After a year when so many businesses closed during the pandemic, Subterranean Books in St. Louis will expand.
Neighborhood shoppers, who helped keep the independent bookstore solvent, will find a more accessible and functional store starting Sunday, said owner Kelly von Plonski.
“We are so excited,” she said Monday by phone.
The store, which turns 21 years old in October, is only moving two doors down, into the space that formerly held another University City destination — fair-trade stalwart Plowsharing Crafts. The size, though, will grow from 1,100 square feet to 2,800 square feet.
Subterranean sent customers a newsletter Monday: “We are so sad that Plowsharing Crafts closed its doors but feel very fortunate to have fallen into this chance for expansion, and one that required very little investment to make a go of it.
“This new space is 2½ times bigger, which means we can properly staff ourselves in the age of Covid, we can safely allow more folks in the door (while still keeping in place all our safety protocols), and we can flesh out and expand our book selections to be even more wonderful and exciting than what you have come to expect from us.”
Subterranean Books, which has had limited store hours, will close Friday for the move. Von Plonski says it will be relatively easy, with one staff member at the current store packing boxes and another staff member in the new space unpacking and shelving. A third person will transfer boxes to the new site, 6271 Delmar Boulevard.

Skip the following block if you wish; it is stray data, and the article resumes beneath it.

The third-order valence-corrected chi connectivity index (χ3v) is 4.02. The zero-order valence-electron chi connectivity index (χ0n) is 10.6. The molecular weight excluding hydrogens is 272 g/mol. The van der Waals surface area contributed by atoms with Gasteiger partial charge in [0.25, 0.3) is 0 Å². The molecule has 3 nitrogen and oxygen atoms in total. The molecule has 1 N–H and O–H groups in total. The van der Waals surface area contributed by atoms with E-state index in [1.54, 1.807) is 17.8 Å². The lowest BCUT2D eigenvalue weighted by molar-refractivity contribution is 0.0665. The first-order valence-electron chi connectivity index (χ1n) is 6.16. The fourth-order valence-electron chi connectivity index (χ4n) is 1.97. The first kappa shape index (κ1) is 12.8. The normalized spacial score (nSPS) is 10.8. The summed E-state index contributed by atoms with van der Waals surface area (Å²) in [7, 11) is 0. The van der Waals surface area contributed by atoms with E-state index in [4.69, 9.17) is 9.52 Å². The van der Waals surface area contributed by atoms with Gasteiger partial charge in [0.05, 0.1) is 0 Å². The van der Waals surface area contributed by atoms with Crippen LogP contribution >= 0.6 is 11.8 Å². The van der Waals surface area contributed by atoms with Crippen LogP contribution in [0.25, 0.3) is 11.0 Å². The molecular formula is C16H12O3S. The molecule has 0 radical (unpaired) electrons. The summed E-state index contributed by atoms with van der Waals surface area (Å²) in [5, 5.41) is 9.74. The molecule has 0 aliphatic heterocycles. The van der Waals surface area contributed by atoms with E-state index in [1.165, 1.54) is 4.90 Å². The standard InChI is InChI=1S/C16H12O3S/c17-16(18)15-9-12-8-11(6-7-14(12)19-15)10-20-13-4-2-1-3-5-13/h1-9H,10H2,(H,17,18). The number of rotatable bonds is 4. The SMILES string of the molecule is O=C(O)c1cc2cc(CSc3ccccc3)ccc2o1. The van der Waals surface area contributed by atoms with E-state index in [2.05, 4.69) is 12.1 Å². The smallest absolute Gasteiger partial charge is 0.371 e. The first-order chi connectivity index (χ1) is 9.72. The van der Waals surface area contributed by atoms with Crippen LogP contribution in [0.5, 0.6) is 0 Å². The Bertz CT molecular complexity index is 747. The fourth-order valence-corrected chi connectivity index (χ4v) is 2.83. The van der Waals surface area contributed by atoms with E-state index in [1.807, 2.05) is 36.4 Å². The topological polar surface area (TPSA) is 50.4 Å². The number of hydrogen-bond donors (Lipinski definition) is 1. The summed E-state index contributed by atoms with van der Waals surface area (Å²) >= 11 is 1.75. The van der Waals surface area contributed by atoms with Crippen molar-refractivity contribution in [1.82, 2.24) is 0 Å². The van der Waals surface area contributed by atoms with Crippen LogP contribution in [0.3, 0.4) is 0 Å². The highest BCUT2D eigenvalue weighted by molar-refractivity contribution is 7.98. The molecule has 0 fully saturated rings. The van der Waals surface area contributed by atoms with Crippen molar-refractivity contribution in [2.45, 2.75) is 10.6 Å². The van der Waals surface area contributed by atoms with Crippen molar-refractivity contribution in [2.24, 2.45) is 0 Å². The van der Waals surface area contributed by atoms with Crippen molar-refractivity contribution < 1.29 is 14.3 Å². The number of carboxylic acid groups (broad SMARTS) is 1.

Von Plonski expects the location to be open for regular business on Sunday. (Saturday customers can pick up orders but not shop in the store.)
When Plowsharing announced it was closing, von Plonski told her landlord, who rented space to both stores, that she was interested in moving into the larger location.
The new site will not have stairs, which have limited accessibility in the current space. It will also allow for more space between shelves; currently there is barely enough room for wheelchair-users to maneuver. Because of social distancing, the store would only allow five customers to shop at a time. The new space has room for 15.
In a post-COVID-19 future, von Plonski says she may be able to offer relaxing new seating, and she expects a bigger area for author events.
She did buy some modern, angled shelving that makes browsing easier. But overall, the new retail store required little in the way of renovation, she says.
And, depending on health concerns, the store may finally get to celebrate its two decades in business when it turns 21 in October.
Regular Subterranean Books hours are 11 a.m.-5 p.m. daily for in-store shopping and 11 a.m.-7 p.m. daily for curbside pick-ups.